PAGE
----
What a difference a week makes! We went from life completely without Apple (News - Alert) Pay to having the service for about a week, and the reports coming in suggest that Apple Pay is one of the biggest things around. At an event hosted by The Wall Street Journal, Apple CEO Tim Cook outlined for attendees just how far Apple Pay has come in just a week, and the numbers are certainly potent enough to suggest that, indeed, Apple Pay is one of the biggest names around.
In just 72 hours, the reports suggest, Apple activated fully one million Apple Pay cards. The number has likely gone up since, of course, and customer response has reportedly been as positive as activations have been brisk. Cook himself reported a “flood” of emails coming in, and Cook is even a user of the service himself, having recently made a purchase at Whole Foods using his Apple Pay account.
Naturally, it didn't take long for questions to turn in the direction of those businesses that won't take Apple Pay, like CVS and other retailers. But Cook had a response ready here as well, noting that this “skirmish” would likely be settled as time went along and Apple Pay better proved its value to the retail community. Cook noted, “In the long arc of time you're only relevant as a merchant if your customers love you.”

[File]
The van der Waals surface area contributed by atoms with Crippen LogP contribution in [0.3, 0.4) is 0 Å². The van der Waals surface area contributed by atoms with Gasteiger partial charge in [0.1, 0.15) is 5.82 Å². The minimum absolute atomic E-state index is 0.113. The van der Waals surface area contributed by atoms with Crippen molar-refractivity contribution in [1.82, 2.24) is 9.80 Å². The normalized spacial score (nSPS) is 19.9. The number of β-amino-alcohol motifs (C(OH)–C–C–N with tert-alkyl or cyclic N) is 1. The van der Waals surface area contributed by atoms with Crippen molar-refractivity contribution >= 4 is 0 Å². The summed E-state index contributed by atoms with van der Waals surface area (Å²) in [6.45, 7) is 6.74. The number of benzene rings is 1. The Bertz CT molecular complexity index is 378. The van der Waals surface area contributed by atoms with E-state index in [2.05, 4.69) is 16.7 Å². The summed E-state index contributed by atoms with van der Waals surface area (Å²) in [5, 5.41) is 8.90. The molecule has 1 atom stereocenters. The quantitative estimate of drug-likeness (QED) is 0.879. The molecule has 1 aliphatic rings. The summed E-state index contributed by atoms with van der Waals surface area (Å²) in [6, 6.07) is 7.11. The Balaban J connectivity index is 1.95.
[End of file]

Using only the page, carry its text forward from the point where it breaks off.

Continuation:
Cook didn't just talk Apple Pay at the event, either, noting that Apple's software and services drive about $18 billion annually in revenue, and that Cook expects that the iPhone (News - Alert) will drive about half of that figure “...for the foreseeable future.” Cook also noted that he expects users will be charging Apple Watches nightly, and probably overnight, and further noted that there were plenty of poor-quality tablets in the market today.
So clearly, Apple is a lot more than Apple Pay, but most anyone who was following Apple for any length of time already knew that much. Apple Pay is still the big new thing in town, and it's incredible just how far it's come in so short a period. Even if its forward momentum stops altogether as of now, it's still going to have a substantial user base on its side, and that's going to make Apple Pay a force to be reckoned with in mobile commerce for some time to come. Given Apple's already substantial user base, it's likely the momentum won't stop, as Apple users will have plenty of reason to put those devices to work making mobile payments. Retailers who don't accept the service, meanwhile, will likely have to make a change in the short term lest customers go somewhere where the service can be used instead. Given that some reports suggest around 20,000 retailers will accept the service, it's likely those holdouts won't stick to those guns much longer.
Only time will tell just what the mobile payment market looks like after Apple Pay has had more than a week to get into the fray. But knowing what we know so far about its first week and the total Apple device user base, it's worth suggesting there's quite a bit of upward potential for the service, and that potential will likely be realized soon.
Edited by Maurice Nagle
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